In skeletonizing leaves it is important to select leaves that are quite perfect, for if any of the fibres have been eaten away by insects when the leaves were on the tree, the skeletons will be unfit for grouping. The leaves should also be full grown and firm in texture, and for the leaves of the majority of plants June and July are the two months for taking them. Gather with the whole of the leafstalk, and immerse in a vessel of clear soft water, and allow them to remain in this until the soft part of the leaves divides readily from the fibrous matter. As some leaves require a longer time than others, they should be examined occasionally, and those sufficiently decomposed have the soft part removed. To do this nicely, time and patience are alike necessary; for if there is any undue haste they will be either torn or not thoroughly cleaned. The best way perhaps of separating the two parts is carefully rubbing the leaf between the thumb and finger in a vessel of clean water. When the skeleton is cleared of the soft matter wash it in clean water, and then lay it perfectly flat on a piece of paper rather porous in texture.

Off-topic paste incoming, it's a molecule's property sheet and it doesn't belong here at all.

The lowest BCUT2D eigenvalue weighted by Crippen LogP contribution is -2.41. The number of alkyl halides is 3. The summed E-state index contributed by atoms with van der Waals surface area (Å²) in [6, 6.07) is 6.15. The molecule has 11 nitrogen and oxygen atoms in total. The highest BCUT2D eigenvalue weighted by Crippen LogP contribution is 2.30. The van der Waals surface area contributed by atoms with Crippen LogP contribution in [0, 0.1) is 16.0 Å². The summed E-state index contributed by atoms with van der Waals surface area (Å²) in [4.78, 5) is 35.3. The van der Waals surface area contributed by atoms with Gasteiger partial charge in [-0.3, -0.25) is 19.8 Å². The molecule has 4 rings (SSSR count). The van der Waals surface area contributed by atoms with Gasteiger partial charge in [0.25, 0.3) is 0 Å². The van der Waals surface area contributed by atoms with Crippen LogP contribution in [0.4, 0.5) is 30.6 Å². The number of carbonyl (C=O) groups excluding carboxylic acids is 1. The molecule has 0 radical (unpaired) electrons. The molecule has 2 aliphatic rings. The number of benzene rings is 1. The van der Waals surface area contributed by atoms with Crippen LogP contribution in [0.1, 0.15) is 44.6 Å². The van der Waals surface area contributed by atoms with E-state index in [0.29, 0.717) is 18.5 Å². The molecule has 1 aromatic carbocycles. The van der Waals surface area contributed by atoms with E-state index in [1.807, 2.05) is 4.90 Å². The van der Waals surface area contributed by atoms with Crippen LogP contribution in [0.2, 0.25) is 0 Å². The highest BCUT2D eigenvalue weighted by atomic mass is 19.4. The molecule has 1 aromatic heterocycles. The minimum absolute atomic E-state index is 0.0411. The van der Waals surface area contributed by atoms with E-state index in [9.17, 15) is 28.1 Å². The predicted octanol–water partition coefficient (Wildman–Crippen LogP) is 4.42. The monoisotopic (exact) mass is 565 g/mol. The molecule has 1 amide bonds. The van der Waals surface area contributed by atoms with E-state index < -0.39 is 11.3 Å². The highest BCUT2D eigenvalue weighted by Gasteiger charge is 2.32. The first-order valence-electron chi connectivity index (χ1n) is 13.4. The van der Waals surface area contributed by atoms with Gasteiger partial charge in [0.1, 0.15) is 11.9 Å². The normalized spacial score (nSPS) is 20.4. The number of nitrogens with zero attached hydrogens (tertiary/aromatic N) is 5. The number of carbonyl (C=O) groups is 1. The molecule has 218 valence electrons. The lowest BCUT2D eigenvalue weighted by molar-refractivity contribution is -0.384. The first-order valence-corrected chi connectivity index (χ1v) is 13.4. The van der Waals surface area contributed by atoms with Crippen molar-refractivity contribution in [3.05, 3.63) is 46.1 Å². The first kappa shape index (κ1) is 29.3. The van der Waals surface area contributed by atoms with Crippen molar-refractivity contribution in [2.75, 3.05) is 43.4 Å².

In a general way, it is best to take each leaf out of the water with the piece of paper on which it is to remain until dry, as there is then not so much risk of its being injured in any way. When partly dry, they should be bleached in a weak solution of sulphuric acid. As the leaves differ so much in the strength of their fibres, and in the time required for bleaching them, no precise rules can be laid down for the quantity of water to be added to the acid, or the length of time the skeletons are to be immersed in it. A little practice and observation will enable the operator to arrive at correct conclusions upon these points. If the solution is too strong, the fibres will become so brittle as to snap on being handled in the most careful manner. - Gardener's Magazine.